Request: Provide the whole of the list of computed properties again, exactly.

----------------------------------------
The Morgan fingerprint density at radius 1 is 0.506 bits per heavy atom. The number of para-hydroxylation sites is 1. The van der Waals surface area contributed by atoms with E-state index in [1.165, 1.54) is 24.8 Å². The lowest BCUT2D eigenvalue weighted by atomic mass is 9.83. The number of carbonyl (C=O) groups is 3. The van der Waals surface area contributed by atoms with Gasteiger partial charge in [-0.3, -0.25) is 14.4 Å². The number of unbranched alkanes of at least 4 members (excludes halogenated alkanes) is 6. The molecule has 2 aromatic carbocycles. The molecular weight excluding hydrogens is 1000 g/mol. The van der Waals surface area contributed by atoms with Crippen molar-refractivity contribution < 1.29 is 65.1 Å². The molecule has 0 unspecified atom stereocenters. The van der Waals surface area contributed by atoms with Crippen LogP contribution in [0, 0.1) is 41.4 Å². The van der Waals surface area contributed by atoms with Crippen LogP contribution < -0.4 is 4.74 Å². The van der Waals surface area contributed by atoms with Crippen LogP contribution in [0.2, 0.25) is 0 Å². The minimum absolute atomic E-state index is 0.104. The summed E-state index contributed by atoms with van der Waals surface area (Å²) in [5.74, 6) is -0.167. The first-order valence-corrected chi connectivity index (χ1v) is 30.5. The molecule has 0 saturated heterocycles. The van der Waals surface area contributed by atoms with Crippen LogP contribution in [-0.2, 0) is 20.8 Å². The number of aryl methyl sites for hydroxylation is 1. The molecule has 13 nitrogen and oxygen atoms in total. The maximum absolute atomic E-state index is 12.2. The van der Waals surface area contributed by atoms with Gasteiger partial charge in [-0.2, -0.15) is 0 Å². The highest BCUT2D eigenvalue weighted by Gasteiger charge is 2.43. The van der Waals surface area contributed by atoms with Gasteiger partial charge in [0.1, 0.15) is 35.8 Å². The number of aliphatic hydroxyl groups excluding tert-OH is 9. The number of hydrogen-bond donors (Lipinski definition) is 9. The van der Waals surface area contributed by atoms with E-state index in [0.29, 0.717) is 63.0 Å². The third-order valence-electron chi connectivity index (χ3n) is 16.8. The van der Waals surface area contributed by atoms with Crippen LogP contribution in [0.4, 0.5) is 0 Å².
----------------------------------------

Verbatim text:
The Morgan fingerprint density at radius 1 is 0.506 bits per heavy atom. The number of para-hydroxylation sites is 1. The van der Waals surface area contributed by atoms with E-state index in [1.165, 1.54) is 24.8 Å². The lowest BCUT2D eigenvalue weighted by atomic mass is 9.83. The number of carbonyl (C=O) groups is 3. The van der Waals surface area contributed by atoms with Gasteiger partial charge in [-0.3, -0.25) is 14.4 Å². The number of unbranched alkanes of at least 4 members (excludes halogenated alkanes) is 6. The molecule has 2 aromatic carbocycles. The molecular weight excluding hydrogens is 1000 g/mol. The van der Waals surface area contributed by atoms with Crippen molar-refractivity contribution < 1.29 is 65.1 Å². The molecule has 0 unspecified atom stereocenters. The van der Waals surface area contributed by atoms with Crippen LogP contribution in [0, 0.1) is 41.4 Å². The van der Waals surface area contributed by atoms with Crippen LogP contribution < -0.4 is 4.74 Å². The van der Waals surface area contributed by atoms with Crippen LogP contribution in [0.2, 0.25) is 0 Å². The minimum absolute atomic E-state index is 0.104. The summed E-state index contributed by atoms with van der Waals surface area (Å²) in [5.74, 6) is -0.167. The first-order valence-corrected chi connectivity index (χ1v) is 30.5. The molecule has 0 saturated heterocycles. The van der Waals surface area contributed by atoms with Crippen LogP contribution in [-0.2, 0) is 20.8 Å². The number of aryl methyl sites for hydroxylation is 1. The molecule has 13 nitrogen and oxygen atoms in total. The maximum absolute atomic E-state index is 12.2. The van der Waals surface area contributed by atoms with Gasteiger partial charge in [-0.2, -0.15) is 0 Å². The highest BCUT2D eigenvalue weighted by Gasteiger charge is 2.43. The van der Waals surface area contributed by atoms with Gasteiger partial charge in [0.1, 0.15) is 35.8 Å². The number of aliphatic hydroxyl groups excluding tert-OH is 9. The number of hydrogen-bond donors (Lipinski definition) is 9. The van der Waals surface area contributed by atoms with E-state index in [0.29, 0.717) is 63.0 Å². The third-order valence-electron chi connectivity index (χ3n) is 16.8. The van der Waals surface area contributed by atoms with Crippen LogP contribution in [0.4, 0.5) is 0 Å².